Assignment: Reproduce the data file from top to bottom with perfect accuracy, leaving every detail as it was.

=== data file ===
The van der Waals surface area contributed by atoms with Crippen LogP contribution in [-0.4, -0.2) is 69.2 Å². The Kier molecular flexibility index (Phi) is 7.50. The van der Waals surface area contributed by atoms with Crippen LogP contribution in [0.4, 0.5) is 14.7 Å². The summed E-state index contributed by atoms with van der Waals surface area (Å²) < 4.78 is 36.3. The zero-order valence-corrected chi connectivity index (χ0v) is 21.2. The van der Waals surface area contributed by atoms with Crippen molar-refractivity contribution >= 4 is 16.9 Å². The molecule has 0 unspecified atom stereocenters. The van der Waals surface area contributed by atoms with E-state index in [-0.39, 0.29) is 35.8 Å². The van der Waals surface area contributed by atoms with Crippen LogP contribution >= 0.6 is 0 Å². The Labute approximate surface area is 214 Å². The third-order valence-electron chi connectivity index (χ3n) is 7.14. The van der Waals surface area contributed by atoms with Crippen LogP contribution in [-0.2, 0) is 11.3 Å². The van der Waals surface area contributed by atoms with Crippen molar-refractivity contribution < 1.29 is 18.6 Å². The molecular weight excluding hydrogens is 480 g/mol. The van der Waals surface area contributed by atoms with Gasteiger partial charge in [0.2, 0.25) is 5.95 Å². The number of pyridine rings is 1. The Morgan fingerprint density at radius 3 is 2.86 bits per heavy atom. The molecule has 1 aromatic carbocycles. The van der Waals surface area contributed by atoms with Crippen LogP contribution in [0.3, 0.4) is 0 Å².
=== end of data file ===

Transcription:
The van der Waals surface area contributed by atoms with Crippen LogP contribution in [-0.4, -0.2) is 69.2 Å². The Kier molecular flexibility index (Phi) is 7.50. The van der Waals surface area contributed by atoms with Crippen LogP contribution in [0.4, 0.5) is 14.7 Å². The summed E-state index contributed by atoms with van der Waals surface area (Å²) < 4.78 is 36.3. The zero-order valence-corrected chi connectivity index (χ0v) is 21.2. The van der Waals surface area contributed by atoms with Crippen molar-refractivity contribution >= 4 is 16.9 Å². The molecule has 0 unspecified atom stereocenters. The van der Waals surface area contributed by atoms with E-state index in [-0.39, 0.29) is 35.8 Å². The van der Waals surface area contributed by atoms with Crippen LogP contribution >= 0.6 is 0 Å². The Labute approximate surface area is 214 Å². The third-order valence-electron chi connectivity index (χ3n) is 7.14. The van der Waals surface area contributed by atoms with Crippen LogP contribution in [-0.2, 0) is 11.3 Å². The van der Waals surface area contributed by atoms with Crippen molar-refractivity contribution < 1.29 is 18.6 Å². The molecular weight excluding hydrogens is 480 g/mol. The van der Waals surface area contributed by atoms with Gasteiger partial charge in [0.2, 0.25) is 5.95 Å². The number of pyridine rings is 1. The Morgan fingerprint density at radius 3 is 2.86 bits per heavy atom. The molecule has 1 aromatic carbocycles. The van der Waals surface area contributed by atoms with Crippen LogP contribution in [0.3, 0.4) is 0 Å².